Think the coastal areas of India and the plight of the fisher-folk and you do not really think of swanky fishermen in exotic boats. You think more of tiny boats with peeling paint, wooden benches, the traditional nets and the rickety rods. The fishermen are poor folk who live hand to mouth and for many of them, in times of challenges, even daily survival is difficult. For them, a bond with the water is natural though. The sea is their best friend and also their foe. They know the sea like no one else and can make the most of it. Unknown to them, they have mastered the art of taming those waves and at times even riding them. And they do it better than some of the best experts!
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Think of the Indian coastline and while you do think of things like scuba diving and snorkelling, you rarely ever think of surfing as surfing is still not very famous as a sport in India. And if you do think of it, you treat it as an elite sport, something that the people who come to visit India from abroad or members from the upper middle class or adventurous crowd pursue. You definitely do not expect a fisherman to go surfing in the country. Will he even know what surfing is? But then Murthy has proved all the skeptics wrong and has opened his own surfing school in the country! Murthy Megavan, was born in 1970s in Kovalam beach, Chennai and the litte boy was born into a fisherman family. Fishing was his family profession and the way people in their village sustained themselves.
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When Murthy was very young, his father left them and Murthy, now the only male member in the family found himself shouldering the responsibility of his mother, his sister and also his grandmother. However, he loved playing in the water and also wanted to ride the waves. Unaware about the techniques and the art of surfing, the poor boy would play the sport with foam boards and with wooden planks. He only knew one thing – he wanted to learn to ride the waves, it did not matter whether it was a surf board or a wooden plank. He would play and be in the water for hours, which essentially became his training routine.
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He did not have anyone to help him correct his mistakes and had no idea how to even manoeuvre himself. He slowly tried to understand the different types of waves, how they worked and how he could improve his posture. He practiced for hours on end without any breaks and never gave up. he kept trying different tricks on different types of waves till he was able to master them and ace surfing. A chance encounter with Jack Hebner, an American who is responsible for bringing the surfing sport to India made Murthy realise his potential. When Hebner was at kovalam beach, Murthy politely requested if he could borrow his surf-board to practice. And what’s more, he was able to adapt to the board and ride the waves like a pro after just a few minutes!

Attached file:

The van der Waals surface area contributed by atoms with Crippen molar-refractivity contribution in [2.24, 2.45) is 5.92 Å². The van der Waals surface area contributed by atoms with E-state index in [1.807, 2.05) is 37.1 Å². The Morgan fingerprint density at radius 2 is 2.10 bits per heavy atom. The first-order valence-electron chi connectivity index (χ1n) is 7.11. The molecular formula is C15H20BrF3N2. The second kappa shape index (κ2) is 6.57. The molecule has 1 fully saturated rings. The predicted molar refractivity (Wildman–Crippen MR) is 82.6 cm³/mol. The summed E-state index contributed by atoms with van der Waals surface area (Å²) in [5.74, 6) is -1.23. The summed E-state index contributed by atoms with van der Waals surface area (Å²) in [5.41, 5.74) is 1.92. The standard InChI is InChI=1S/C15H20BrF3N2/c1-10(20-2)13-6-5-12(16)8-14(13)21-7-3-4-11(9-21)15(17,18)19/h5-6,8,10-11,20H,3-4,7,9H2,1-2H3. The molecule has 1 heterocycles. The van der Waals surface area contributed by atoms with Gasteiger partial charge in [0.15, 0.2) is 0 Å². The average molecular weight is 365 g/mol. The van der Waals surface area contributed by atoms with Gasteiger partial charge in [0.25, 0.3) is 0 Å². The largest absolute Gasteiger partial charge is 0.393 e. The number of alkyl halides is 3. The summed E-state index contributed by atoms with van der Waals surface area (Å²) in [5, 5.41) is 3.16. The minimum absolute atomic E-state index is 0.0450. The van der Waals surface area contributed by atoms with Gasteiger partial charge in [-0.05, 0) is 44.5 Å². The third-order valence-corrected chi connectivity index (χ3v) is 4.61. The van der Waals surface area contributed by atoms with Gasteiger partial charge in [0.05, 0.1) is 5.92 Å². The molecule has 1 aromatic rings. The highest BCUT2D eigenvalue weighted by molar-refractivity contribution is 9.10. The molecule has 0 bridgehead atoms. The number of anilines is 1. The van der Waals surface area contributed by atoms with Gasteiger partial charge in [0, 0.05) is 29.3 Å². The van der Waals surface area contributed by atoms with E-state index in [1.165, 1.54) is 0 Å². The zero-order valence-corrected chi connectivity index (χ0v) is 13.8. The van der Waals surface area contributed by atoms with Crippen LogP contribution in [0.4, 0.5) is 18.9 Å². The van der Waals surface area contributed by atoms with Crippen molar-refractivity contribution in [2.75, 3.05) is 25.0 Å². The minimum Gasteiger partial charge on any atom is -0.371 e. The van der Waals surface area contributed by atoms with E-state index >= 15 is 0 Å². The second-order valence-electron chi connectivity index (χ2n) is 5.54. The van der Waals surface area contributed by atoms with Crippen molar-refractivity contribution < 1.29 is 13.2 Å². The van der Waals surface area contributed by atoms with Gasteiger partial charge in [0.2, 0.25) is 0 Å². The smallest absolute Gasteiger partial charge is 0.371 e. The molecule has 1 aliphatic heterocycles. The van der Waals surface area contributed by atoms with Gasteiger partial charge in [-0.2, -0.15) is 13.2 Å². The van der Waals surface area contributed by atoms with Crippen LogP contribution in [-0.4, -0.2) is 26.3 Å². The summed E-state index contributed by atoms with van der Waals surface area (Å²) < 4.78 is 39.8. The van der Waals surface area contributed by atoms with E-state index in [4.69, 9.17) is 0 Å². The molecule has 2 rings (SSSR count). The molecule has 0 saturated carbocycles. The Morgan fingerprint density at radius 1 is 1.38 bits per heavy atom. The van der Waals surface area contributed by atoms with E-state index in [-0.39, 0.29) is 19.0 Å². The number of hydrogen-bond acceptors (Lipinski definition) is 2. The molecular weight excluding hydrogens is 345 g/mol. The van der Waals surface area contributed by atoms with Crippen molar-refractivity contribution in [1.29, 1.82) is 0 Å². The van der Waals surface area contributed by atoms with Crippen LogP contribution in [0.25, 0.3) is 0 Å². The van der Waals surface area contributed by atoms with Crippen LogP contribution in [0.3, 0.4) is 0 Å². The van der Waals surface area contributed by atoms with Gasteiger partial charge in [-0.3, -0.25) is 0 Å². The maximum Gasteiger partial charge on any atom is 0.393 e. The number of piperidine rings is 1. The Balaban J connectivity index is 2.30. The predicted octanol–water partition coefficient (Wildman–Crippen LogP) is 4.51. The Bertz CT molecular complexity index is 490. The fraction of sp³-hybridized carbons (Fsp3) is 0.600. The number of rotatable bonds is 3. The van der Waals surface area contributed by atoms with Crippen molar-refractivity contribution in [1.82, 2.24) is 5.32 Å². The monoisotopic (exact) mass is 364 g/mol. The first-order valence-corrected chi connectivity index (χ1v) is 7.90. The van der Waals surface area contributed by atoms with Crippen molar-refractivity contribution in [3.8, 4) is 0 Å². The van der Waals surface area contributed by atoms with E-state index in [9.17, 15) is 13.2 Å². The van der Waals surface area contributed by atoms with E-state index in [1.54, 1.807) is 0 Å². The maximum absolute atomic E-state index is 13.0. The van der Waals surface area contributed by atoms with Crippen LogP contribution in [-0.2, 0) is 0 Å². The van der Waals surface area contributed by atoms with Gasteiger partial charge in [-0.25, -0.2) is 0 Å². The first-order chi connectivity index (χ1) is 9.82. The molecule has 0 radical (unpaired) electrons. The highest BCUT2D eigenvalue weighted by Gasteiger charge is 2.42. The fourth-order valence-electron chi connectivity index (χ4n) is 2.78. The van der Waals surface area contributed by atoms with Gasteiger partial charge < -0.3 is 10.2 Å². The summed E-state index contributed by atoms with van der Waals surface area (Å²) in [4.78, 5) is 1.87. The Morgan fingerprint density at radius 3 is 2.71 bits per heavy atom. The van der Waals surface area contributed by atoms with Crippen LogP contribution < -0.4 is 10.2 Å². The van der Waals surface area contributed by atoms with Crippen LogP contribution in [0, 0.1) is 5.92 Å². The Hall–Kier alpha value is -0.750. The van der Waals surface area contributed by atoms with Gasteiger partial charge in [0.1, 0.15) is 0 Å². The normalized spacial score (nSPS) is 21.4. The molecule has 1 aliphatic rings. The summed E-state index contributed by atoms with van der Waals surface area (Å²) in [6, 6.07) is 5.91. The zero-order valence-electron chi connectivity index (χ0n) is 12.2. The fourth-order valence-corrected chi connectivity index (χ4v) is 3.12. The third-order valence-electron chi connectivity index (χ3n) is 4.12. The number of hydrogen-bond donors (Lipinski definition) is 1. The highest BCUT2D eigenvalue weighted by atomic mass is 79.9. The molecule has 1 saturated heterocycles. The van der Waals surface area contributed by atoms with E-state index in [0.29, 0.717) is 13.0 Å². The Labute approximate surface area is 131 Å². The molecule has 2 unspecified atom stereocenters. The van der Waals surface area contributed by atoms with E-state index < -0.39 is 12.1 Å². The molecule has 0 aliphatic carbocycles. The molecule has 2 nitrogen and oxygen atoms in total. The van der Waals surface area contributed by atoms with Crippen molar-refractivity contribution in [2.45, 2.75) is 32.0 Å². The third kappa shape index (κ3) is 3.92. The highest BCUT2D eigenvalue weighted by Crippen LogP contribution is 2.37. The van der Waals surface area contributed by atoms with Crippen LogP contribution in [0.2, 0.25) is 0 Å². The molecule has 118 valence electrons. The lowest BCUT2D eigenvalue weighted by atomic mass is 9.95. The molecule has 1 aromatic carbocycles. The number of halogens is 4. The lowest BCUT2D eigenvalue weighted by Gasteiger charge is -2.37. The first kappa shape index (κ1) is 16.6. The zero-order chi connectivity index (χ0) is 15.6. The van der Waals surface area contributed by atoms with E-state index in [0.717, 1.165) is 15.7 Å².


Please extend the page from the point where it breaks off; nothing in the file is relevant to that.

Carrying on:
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Anyone seeing Murthy would never guess that he learnt to surf on wooden planks and till that day had never seen a surf board, let alone ride one! Hebner was completely impressed and gave Murthy his number to contact him in the future as he wanted to take Murthy to his surfing school. However, Murthy, who did not know how to manage the dial-ins and the different codes to conenct to a different region forgot all about Hebner’s offer. Also, the tsunami soon struck and destroyed their village, making Murthy work harder at getting their simple life back to normal. He also enrolled at the local NGO to help the people who were worse off than them and devastated by the Tsunami.
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Murthy has also blown up his family’s little savings in buying a surf board (against their wishes) by then and would couple his social work with his love for surfing. As more and more foreigners came to India to explore surfing, many of them noticed Murthy and befriended him. Soon, he became great friends with surfers from all over the world. Many gifted Murthy surfboards and some even promoted his talent abroad. Murthy received many surfboards and also passed some on to the other poor kids in the village who loved to surf but like him, had no access to proper equipment. Soon, their love for surfing opened up a new business and revenue model for the impoverished villagers who took up surfing as a hobby and soon, began changing it to a profession.
Yotam Agam, an Israeli entrepreneur in Chennai spotted Nurthy and made his video and uploaded it on YouTube where it went viral. Soon, people began to write about Murthy and he became a small celebrity thanks to the media. Soon, more and more people also began to visit Kovalam beach to surf and learn the art from the locals there. Business there began to flourish. For Murthy, he went on to win many awards in surfing competitions abroad and soon, Murthy had a fan following. An investor decided to invest in Murthy and with the backing of Arun Vasu, Murthy set up his own surf school. Today, the school is completely able to support itself and is an inspiration to all the youngsters of the village. Covelong Point Surf School is an example that nothing is unattainable if you set your heart to it!
Main Image Credit: Redbull